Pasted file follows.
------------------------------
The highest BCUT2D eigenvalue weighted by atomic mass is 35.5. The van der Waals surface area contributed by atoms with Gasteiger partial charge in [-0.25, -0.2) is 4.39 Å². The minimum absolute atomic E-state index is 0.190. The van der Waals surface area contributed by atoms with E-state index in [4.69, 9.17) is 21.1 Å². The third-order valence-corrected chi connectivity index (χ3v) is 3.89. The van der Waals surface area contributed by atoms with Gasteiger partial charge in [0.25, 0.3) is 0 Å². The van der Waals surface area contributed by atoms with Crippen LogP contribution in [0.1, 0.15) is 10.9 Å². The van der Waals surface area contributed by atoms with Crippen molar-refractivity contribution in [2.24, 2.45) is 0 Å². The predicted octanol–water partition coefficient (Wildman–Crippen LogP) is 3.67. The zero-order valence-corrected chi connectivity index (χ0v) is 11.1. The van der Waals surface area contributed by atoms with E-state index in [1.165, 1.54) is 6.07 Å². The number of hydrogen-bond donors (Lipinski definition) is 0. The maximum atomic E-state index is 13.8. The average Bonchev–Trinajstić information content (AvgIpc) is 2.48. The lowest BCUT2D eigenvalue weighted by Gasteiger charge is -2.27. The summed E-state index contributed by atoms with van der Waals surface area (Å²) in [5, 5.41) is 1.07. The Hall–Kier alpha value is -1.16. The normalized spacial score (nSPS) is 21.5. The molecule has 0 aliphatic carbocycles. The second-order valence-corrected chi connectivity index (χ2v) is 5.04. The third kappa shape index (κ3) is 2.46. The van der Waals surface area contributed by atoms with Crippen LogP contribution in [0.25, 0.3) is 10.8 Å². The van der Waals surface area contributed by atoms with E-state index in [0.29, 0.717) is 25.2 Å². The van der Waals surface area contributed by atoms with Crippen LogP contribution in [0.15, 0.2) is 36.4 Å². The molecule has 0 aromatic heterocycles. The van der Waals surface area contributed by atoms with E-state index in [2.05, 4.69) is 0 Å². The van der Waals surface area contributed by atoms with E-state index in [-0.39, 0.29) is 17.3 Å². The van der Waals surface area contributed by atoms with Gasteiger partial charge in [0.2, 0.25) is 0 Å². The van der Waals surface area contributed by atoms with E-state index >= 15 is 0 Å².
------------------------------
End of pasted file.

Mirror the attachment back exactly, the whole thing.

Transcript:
The highest BCUT2D eigenvalue weighted by atomic mass is 35.5. The van der Waals surface area contributed by atoms with Gasteiger partial charge in [-0.25, -0.2) is 4.39 Å². The minimum absolute atomic E-state index is 0.190. The van der Waals surface area contributed by atoms with E-state index in [4.69, 9.17) is 21.1 Å². The third-order valence-corrected chi connectivity index (χ3v) is 3.89. The van der Waals surface area contributed by atoms with Gasteiger partial charge in [0.25, 0.3) is 0 Å². The van der Waals surface area contributed by atoms with Crippen LogP contribution in [0.1, 0.15) is 10.9 Å². The van der Waals surface area contributed by atoms with Crippen molar-refractivity contribution in [2.24, 2.45) is 0 Å². The predicted octanol–water partition coefficient (Wildman–Crippen LogP) is 3.67. The zero-order valence-corrected chi connectivity index (χ0v) is 11.1. The van der Waals surface area contributed by atoms with E-state index in [1.165, 1.54) is 6.07 Å². The number of hydrogen-bond donors (Lipinski definition) is 0. The maximum atomic E-state index is 13.8. The average Bonchev–Trinajstić information content (AvgIpc) is 2.48. The lowest BCUT2D eigenvalue weighted by Gasteiger charge is -2.27. The summed E-state index contributed by atoms with van der Waals surface area (Å²) in [5, 5.41) is 1.07. The Hall–Kier alpha value is -1.16. The normalized spacial score (nSPS) is 21.5. The molecule has 0 aliphatic carbocycles. The second-order valence-corrected chi connectivity index (χ2v) is 5.04. The third kappa shape index (κ3) is 2.46. The van der Waals surface area contributed by atoms with Crippen LogP contribution in [0.25, 0.3) is 10.8 Å². The van der Waals surface area contributed by atoms with E-state index in [0.29, 0.717) is 25.2 Å². The van der Waals surface area contributed by atoms with Crippen LogP contribution in [0.15, 0.2) is 36.4 Å². The molecule has 0 aromatic heterocycles. The van der Waals surface area contributed by atoms with E-state index in [2.05, 4.69) is 0 Å². The van der Waals surface area contributed by atoms with E-state index in [-0.39, 0.29) is 17.3 Å². The van der Waals surface area contributed by atoms with Gasteiger partial charge in [0.2, 0.25) is 0 Å². The van der Waals surface area contributed by atoms with E-state index >= 15 is 0 Å².